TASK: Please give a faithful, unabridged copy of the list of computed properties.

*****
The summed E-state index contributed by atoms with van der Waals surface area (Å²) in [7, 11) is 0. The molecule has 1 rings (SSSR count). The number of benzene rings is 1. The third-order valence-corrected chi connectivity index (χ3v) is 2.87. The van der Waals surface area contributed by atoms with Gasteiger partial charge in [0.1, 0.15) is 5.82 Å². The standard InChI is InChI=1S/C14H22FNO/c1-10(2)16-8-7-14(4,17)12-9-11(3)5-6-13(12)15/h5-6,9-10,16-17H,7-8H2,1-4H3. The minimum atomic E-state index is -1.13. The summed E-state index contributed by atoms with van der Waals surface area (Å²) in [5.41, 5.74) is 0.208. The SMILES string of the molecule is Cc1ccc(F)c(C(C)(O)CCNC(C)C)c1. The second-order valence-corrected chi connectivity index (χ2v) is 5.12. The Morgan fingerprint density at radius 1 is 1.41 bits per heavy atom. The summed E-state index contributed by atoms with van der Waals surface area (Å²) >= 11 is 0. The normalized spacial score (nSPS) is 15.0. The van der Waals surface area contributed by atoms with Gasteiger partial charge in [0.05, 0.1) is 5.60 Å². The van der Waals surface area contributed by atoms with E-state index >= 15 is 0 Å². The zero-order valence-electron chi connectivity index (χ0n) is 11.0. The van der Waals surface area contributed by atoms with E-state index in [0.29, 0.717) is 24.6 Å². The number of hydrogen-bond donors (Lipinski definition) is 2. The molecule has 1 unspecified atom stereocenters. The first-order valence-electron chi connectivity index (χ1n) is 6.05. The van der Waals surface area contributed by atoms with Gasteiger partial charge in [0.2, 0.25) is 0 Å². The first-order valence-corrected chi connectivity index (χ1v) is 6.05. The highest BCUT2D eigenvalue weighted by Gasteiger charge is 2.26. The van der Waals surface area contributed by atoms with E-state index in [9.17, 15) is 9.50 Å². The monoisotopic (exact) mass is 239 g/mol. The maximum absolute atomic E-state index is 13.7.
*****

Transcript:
The summed E-state index contributed by atoms with van der Waals surface area (Å²) in [7, 11) is 0. The molecule has 1 rings (SSSR count). The number of benzene rings is 1. The third-order valence-corrected chi connectivity index (χ3v) is 2.87. The van der Waals surface area contributed by atoms with Gasteiger partial charge in [0.1, 0.15) is 5.82 Å². The standard InChI is InChI=1S/C14H22FNO/c1-10(2)16-8-7-14(4,17)12-9-11(3)5-6-13(12)15/h5-6,9-10,16-17H,7-8H2,1-4H3. The minimum atomic E-state index is -1.13. The summed E-state index contributed by atoms with van der Waals surface area (Å²) in [5.41, 5.74) is 0.208. The SMILES string of the molecule is Cc1ccc(F)c(C(C)(O)CCNC(C)C)c1. The second-order valence-corrected chi connectivity index (χ2v) is 5.12. The Morgan fingerprint density at radius 1 is 1.41 bits per heavy atom. The summed E-state index contributed by atoms with van der Waals surface area (Å²) >= 11 is 0. The normalized spacial score (nSPS) is 15.0. The van der Waals surface area contributed by atoms with Gasteiger partial charge in [0.05, 0.1) is 5.60 Å². The van der Waals surface area contributed by atoms with E-state index >= 15 is 0 Å². The zero-order valence-electron chi connectivity index (χ0n) is 11.0. The van der Waals surface area contributed by atoms with E-state index in [0.29, 0.717) is 24.6 Å². The number of hydrogen-bond donors (Lipinski definition) is 2. The molecule has 1 unspecified atom stereocenters. The first-order valence-electron chi connectivity index (χ1n) is 6.05. The van der Waals surface area contributed by atoms with Gasteiger partial charge in [0.2, 0.25) is 0 Å². The first-order valence-corrected chi connectivity index (χ1v) is 6.05. The highest BCUT2D eigenvalue weighted by Gasteiger charge is 2.26. The van der Waals surface area contributed by atoms with E-state index in [9.17, 15) is 9.50 Å². The monoisotopic (exact) mass is 239 g/mol. The maximum absolute atomic E-state index is 13.7.